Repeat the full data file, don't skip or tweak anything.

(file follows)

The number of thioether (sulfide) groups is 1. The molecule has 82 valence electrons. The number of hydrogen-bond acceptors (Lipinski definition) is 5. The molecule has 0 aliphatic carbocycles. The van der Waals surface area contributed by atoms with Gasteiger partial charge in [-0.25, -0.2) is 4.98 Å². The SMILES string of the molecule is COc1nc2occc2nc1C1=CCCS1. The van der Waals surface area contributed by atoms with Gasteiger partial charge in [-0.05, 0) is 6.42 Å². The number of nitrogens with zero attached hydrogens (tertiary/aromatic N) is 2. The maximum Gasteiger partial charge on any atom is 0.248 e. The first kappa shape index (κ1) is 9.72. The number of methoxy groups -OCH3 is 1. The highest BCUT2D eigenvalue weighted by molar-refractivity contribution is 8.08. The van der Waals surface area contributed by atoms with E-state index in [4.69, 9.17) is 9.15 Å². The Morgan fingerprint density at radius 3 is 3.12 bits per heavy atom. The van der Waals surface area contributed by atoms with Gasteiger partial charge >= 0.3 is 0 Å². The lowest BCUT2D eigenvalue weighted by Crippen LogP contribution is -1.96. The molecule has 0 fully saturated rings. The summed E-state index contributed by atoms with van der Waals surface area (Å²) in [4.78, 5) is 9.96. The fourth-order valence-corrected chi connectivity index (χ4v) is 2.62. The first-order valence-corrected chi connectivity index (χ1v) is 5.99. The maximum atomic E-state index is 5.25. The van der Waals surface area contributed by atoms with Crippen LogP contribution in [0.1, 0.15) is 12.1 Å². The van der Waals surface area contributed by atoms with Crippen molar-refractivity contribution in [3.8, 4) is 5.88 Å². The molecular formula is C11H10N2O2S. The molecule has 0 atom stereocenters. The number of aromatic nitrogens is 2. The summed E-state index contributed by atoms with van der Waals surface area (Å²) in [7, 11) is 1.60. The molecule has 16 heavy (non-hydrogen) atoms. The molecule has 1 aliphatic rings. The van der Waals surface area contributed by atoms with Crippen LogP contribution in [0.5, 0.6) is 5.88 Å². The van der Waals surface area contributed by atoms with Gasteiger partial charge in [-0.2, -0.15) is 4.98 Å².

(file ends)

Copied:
The number of thioether (sulfide) groups is 1. The molecule has 82 valence electrons. The number of hydrogen-bond acceptors (Lipinski definition) is 5. The molecule has 0 aliphatic carbocycles. The van der Waals surface area contributed by atoms with Gasteiger partial charge in [-0.25, -0.2) is 4.98 Å². The SMILES string of the molecule is COc1nc2occc2nc1C1=CCCS1. The van der Waals surface area contributed by atoms with Gasteiger partial charge in [-0.05, 0) is 6.42 Å². The number of nitrogens with zero attached hydrogens (tertiary/aromatic N) is 2. The maximum Gasteiger partial charge on any atom is 0.248 e. The first kappa shape index (κ1) is 9.72. The number of methoxy groups -OCH3 is 1. The highest BCUT2D eigenvalue weighted by molar-refractivity contribution is 8.08. The van der Waals surface area contributed by atoms with E-state index in [4.69, 9.17) is 9.15 Å². The Morgan fingerprint density at radius 3 is 3.12 bits per heavy atom. The van der Waals surface area contributed by atoms with Gasteiger partial charge >= 0.3 is 0 Å². The lowest BCUT2D eigenvalue weighted by Crippen LogP contribution is -1.96. The molecule has 0 fully saturated rings. The summed E-state index contributed by atoms with van der Waals surface area (Å²) in [4.78, 5) is 9.96. The fourth-order valence-corrected chi connectivity index (χ4v) is 2.62. The first-order valence-corrected chi connectivity index (χ1v) is 5.99. The maximum atomic E-state index is 5.25. The van der Waals surface area contributed by atoms with Crippen LogP contribution in [0.1, 0.15) is 12.1 Å². The van der Waals surface area contributed by atoms with Crippen molar-refractivity contribution in [3.8, 4) is 5.88 Å². The molecular formula is C11H10N2O2S. The molecule has 0 atom stereocenters. The number of aromatic nitrogens is 2. The summed E-state index contributed by atoms with van der Waals surface area (Å²) in [7, 11) is 1.60. The molecule has 16 heavy (non-hydrogen) atoms. The molecule has 1 aliphatic rings. The van der Waals surface area contributed by atoms with Crippen LogP contribution in [0.5, 0.6) is 5.88 Å². The van der Waals surface area contributed by atoms with Gasteiger partial charge in [-0.2, -0.15) is 4.98 Å².